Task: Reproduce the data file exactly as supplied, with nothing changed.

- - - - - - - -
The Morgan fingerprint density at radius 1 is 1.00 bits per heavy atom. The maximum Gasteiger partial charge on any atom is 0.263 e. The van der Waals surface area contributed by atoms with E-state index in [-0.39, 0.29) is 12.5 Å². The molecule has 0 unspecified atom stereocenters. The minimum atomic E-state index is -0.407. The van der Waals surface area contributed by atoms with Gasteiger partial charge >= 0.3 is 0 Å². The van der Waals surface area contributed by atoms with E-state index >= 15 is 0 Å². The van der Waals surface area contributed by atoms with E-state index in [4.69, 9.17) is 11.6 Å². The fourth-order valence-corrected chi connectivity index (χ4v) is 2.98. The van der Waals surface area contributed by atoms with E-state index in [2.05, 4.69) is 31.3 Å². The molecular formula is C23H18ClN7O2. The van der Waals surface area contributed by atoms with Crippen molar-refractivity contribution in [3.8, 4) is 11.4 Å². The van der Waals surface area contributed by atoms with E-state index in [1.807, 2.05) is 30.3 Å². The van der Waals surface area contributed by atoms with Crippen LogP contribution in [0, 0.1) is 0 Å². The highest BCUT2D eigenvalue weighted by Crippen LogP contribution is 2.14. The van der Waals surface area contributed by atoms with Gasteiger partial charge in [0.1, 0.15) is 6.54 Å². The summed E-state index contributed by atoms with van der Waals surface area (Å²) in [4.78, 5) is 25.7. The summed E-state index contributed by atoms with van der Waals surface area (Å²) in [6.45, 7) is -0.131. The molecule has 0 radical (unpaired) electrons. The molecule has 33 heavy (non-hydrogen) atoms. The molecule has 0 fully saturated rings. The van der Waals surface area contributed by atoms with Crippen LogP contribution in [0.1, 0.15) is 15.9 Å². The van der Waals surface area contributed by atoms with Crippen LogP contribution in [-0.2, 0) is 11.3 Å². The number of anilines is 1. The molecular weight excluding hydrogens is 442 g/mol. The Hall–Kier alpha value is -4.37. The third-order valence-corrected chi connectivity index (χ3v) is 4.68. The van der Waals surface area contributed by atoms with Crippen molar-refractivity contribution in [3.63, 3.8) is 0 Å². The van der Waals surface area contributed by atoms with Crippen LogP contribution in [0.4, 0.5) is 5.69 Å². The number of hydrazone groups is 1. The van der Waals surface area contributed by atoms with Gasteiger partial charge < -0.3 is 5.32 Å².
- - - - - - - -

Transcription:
The Morgan fingerprint density at radius 1 is 1.00 bits per heavy atom. The maximum Gasteiger partial charge on any atom is 0.263 e. The van der Waals surface area contributed by atoms with E-state index in [-0.39, 0.29) is 12.5 Å². The molecule has 0 unspecified atom stereocenters. The minimum atomic E-state index is -0.407. The van der Waals surface area contributed by atoms with Gasteiger partial charge >= 0.3 is 0 Å². The van der Waals surface area contributed by atoms with E-state index >= 15 is 0 Å². The van der Waals surface area contributed by atoms with E-state index in [4.69, 9.17) is 11.6 Å². The fourth-order valence-corrected chi connectivity index (χ4v) is 2.98. The van der Waals surface area contributed by atoms with E-state index in [2.05, 4.69) is 31.3 Å². The molecular formula is C23H18ClN7O2. The van der Waals surface area contributed by atoms with Crippen molar-refractivity contribution in [3.8, 4) is 11.4 Å². The van der Waals surface area contributed by atoms with E-state index in [1.807, 2.05) is 30.3 Å². The van der Waals surface area contributed by atoms with Crippen LogP contribution in [0, 0.1) is 0 Å². The highest BCUT2D eigenvalue weighted by Crippen LogP contribution is 2.14. The van der Waals surface area contributed by atoms with Gasteiger partial charge in [0.1, 0.15) is 6.54 Å². The summed E-state index contributed by atoms with van der Waals surface area (Å²) in [4.78, 5) is 25.7. The summed E-state index contributed by atoms with van der Waals surface area (Å²) in [6.45, 7) is -0.131. The molecule has 0 radical (unpaired) electrons. The molecule has 33 heavy (non-hydrogen) atoms. The molecule has 0 fully saturated rings. The van der Waals surface area contributed by atoms with Crippen LogP contribution in [0.1, 0.15) is 15.9 Å². The van der Waals surface area contributed by atoms with Crippen LogP contribution in [-0.2, 0) is 11.3 Å². The number of anilines is 1. The molecular weight excluding hydrogens is 442 g/mol. The Hall–Kier alpha value is -4.37. The third-order valence-corrected chi connectivity index (χ3v) is 4.68. The van der Waals surface area contributed by atoms with Crippen molar-refractivity contribution in [3.63, 3.8) is 0 Å². The van der Waals surface area contributed by atoms with Crippen LogP contribution in [0.4, 0.5) is 5.69 Å². The number of hydrazone groups is 1. The van der Waals surface area contributed by atoms with Gasteiger partial charge < -0.3 is 5.32 Å².